Main Street. On the left SCAF, then  HQ, further down on the left is the Comcen, Air Operations and Air Movements etc.  Also down on the left, Station Sick Quarters, which always had a large box outside the entrance full of condoms. V.D was like the common cold out there. I remember one guy…   no, I’d better not, he could still be around...  Slightly to the right and further down is the Main Guardhouse
No this not a photo of a POW camp! This was my home for twelve months. The hut on the left was where I lived and shared a room with five other guys.  Notice the laundry hanging out to dry and the flood ditches. The building middle top was the NAAFI, not too far to stagger back to our pits!

Before we go any further, a little explanation of my working life in SCAF. This was my only posting where I had to shuffle paper around in the Supply Squadron. On arrival, my first job was inventory clerk. This wasn’t too bad really, if anything went missing, it was “issued to the forward area” then written off - it was assumed that anything going up there never came back.

I then became a stock controller (F1640’s come to mind). I think I am correct in saying that the 46th Boy Entrant brats were the last to be trained in the old supply system. After the 46th Entry, computers came in, so walking into SCAF out there was like entering a museum, everything was done by hand.

When it rained it came down in droves - which explains the reason for the flood ditches!.  This shot was taken from the NAAFI.
This is a shot of "The Bogs".  It looks bad but I’ve been in worse
Taken from behind the bogs. We used to have all sorts of nasties coming out of there, many different types of snakes and loads of various creepy crawlies. After dark the bogs were not used a lot, I wonder why?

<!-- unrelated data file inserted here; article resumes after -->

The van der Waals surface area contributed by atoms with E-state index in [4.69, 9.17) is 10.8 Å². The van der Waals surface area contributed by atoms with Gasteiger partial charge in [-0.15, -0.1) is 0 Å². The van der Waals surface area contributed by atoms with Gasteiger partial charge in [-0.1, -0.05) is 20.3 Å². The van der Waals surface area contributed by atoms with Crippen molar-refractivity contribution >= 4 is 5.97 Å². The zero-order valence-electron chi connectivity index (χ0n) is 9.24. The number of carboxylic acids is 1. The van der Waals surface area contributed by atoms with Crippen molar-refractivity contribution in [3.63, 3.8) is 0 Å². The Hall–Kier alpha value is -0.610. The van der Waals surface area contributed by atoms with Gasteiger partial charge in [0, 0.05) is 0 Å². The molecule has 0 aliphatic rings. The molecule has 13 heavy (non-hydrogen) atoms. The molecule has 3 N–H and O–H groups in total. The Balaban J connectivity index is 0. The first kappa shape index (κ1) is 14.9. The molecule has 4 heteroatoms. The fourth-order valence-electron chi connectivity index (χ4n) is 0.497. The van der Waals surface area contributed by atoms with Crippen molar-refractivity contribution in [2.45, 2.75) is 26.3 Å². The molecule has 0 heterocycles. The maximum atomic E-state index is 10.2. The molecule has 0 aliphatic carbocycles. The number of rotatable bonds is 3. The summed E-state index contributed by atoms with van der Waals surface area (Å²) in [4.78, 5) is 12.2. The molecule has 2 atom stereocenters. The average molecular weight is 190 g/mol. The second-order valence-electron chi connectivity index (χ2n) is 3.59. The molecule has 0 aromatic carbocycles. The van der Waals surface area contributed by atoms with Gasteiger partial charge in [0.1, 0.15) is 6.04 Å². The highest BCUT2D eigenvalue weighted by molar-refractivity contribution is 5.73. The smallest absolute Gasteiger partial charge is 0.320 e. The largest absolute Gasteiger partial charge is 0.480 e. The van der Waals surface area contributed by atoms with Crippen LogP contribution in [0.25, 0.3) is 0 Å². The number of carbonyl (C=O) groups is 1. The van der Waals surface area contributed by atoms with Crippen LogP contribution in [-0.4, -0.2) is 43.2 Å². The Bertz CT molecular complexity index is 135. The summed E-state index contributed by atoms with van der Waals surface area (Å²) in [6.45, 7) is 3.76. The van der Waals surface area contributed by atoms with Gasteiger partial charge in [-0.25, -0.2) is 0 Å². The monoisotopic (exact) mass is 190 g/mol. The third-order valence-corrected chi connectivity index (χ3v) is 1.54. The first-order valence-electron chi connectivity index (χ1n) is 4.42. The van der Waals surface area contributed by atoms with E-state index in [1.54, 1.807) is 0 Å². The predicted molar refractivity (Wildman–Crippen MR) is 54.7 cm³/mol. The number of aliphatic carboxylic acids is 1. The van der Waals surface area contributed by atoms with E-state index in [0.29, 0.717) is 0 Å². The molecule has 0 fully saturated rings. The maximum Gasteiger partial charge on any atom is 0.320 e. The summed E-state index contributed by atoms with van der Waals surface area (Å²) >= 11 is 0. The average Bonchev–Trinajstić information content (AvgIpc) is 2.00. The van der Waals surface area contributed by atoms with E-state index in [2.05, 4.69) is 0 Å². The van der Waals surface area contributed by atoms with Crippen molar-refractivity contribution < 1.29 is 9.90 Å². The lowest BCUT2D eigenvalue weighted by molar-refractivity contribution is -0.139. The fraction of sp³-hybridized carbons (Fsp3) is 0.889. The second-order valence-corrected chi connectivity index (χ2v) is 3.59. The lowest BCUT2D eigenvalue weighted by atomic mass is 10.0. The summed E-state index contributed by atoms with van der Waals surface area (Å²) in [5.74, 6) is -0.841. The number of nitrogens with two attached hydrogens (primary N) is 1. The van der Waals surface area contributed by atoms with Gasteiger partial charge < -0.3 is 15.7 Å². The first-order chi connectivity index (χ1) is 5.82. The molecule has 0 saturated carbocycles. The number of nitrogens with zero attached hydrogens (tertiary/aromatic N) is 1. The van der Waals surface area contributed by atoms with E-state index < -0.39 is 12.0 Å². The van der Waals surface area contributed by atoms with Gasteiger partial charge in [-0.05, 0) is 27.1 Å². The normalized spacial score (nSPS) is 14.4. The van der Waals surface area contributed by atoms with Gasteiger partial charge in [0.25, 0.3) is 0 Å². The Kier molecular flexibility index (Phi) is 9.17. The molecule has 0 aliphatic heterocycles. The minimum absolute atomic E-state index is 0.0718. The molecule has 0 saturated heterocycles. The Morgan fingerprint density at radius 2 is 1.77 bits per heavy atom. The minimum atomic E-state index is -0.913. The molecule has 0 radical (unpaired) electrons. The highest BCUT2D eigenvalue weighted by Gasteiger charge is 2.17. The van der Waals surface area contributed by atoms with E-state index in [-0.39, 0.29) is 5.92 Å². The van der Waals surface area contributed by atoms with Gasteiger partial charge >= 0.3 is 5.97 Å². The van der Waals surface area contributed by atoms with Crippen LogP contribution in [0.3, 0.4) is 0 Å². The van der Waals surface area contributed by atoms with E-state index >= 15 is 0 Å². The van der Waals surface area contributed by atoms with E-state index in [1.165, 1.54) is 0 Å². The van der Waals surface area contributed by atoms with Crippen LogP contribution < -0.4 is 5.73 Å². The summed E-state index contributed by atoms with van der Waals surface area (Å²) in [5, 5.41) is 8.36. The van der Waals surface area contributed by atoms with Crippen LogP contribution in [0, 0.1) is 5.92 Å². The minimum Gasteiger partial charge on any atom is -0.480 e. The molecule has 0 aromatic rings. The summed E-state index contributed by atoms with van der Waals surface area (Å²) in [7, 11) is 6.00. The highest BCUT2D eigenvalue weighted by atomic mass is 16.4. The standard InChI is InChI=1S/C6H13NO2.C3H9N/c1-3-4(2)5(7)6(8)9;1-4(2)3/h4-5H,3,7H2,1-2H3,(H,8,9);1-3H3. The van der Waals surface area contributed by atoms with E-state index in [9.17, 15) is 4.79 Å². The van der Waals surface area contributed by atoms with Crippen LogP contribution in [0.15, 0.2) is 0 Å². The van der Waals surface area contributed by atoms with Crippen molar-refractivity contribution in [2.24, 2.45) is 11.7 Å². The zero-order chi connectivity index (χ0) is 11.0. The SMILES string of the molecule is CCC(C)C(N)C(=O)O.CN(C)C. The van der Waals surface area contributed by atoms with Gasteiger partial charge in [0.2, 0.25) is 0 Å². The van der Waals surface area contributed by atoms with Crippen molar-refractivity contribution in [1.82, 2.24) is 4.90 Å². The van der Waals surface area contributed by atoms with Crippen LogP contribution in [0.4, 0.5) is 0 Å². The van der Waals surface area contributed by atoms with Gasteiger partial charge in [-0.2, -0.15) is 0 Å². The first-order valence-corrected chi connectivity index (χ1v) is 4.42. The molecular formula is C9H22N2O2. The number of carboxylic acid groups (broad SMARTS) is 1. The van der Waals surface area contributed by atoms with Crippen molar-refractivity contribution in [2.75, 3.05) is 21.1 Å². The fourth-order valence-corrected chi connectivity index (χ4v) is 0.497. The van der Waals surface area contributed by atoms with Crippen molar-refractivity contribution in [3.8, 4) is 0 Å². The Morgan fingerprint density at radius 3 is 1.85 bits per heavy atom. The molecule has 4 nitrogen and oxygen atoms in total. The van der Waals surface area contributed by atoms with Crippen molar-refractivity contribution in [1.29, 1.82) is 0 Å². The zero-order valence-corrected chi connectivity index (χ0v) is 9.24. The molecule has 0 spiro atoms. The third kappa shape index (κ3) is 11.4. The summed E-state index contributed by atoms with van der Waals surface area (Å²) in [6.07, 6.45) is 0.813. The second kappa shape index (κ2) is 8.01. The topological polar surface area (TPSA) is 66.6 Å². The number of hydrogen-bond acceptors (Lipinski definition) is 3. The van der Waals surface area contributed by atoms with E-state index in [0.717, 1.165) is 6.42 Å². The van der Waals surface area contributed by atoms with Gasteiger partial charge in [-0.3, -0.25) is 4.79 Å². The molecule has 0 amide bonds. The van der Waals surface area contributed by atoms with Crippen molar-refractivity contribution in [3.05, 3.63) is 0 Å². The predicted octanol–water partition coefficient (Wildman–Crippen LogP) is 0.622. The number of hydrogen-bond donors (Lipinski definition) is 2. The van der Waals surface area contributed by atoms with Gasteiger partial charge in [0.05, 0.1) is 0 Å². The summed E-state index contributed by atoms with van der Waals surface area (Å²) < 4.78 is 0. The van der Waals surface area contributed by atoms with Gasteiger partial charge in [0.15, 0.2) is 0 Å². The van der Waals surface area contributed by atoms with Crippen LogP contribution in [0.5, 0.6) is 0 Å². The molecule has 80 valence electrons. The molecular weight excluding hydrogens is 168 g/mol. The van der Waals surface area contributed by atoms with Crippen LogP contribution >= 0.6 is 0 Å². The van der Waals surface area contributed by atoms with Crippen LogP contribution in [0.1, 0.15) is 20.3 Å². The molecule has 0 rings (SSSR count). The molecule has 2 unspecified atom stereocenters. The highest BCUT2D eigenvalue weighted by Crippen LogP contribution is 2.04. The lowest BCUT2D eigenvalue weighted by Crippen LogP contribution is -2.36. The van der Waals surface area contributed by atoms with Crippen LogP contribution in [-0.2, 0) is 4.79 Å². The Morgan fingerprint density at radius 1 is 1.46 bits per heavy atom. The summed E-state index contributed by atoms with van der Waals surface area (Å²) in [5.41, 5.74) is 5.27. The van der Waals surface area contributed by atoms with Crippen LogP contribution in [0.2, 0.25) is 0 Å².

R &D Section
SCAF,  F1640’s Stock Control Section.  Third from right (with legs crossed) is Jonah Johnson
Tech Stores. On the left is Paul Hignett
Local Malay Labourers
On the sign is Tinker (that's me!), Jonah, Bones, Cloop, Noel, Speedy, Jeff, Tony and Higgy.  We are the originals that met up in London and with others formed the “Mavericks”. We were mainly a darts team but took on all-comers in different sports, especially drinking contests.
Supply and Air Movements Squadron, Boxing Day 1965

Names that I can recall are few, especially 37 years after the event, but in the front row, left to right are: Jonah Johnson, Tinker (that's me!) and Chas Gibson
A Westland Belvedere Mk 1
A Wessex Whirlwind is tasked for a fuel drop to a forward supply base at Simangang. We used to volunteer for these trips as it allowed us to see a lot more of the country.
Another fuel drop, but this time at Sibu.
I managed to hitch a ride on an Argosy doing supply drops over a forward area
Not only did we volunteer for the helicopter drops we were "volunteered" at random to escort Bedford 3-Tonners up country. These were fully loaded with 45-gallon drums of high-octane fuel. The only place to sit was on top of the drums, but this time we had to have our Lee-Enfield .303’s with the total ration of five rounds each with us. Who knows what would have happened if we met the enemy, who ever they were. Don’t forget the confrontation was still going on then even although it was getting towards the end I could never understand the logic in issuing us with only five rounds each. Perhaps the powers that be thought the less ammo we had, the less damage we could do? This applied to the many real call- outs we had on the base as well.
No, honestly it’s not a POW camp!   This is part of the base perimeter, which on call-out we had to protect.   The system was, get to the armoury, collect your weapon and your five rounds, and then run to your allocated place. Mine was up on that  look-out tower.   One guy started a right panic when he let off a couple of rounds. The subsequent search revealed a dead monkey. He got into trouble - but not for his shooting accuracy!
It was not all work, there was plenty of time for R & R, especially down in the city of Kuching, which had loads of bars. The Kwon Fook Bar, Peter Pan House, Honey Café, Palm Hotel, Rose Night Club, and Mayfair Hotel, all spring to mind.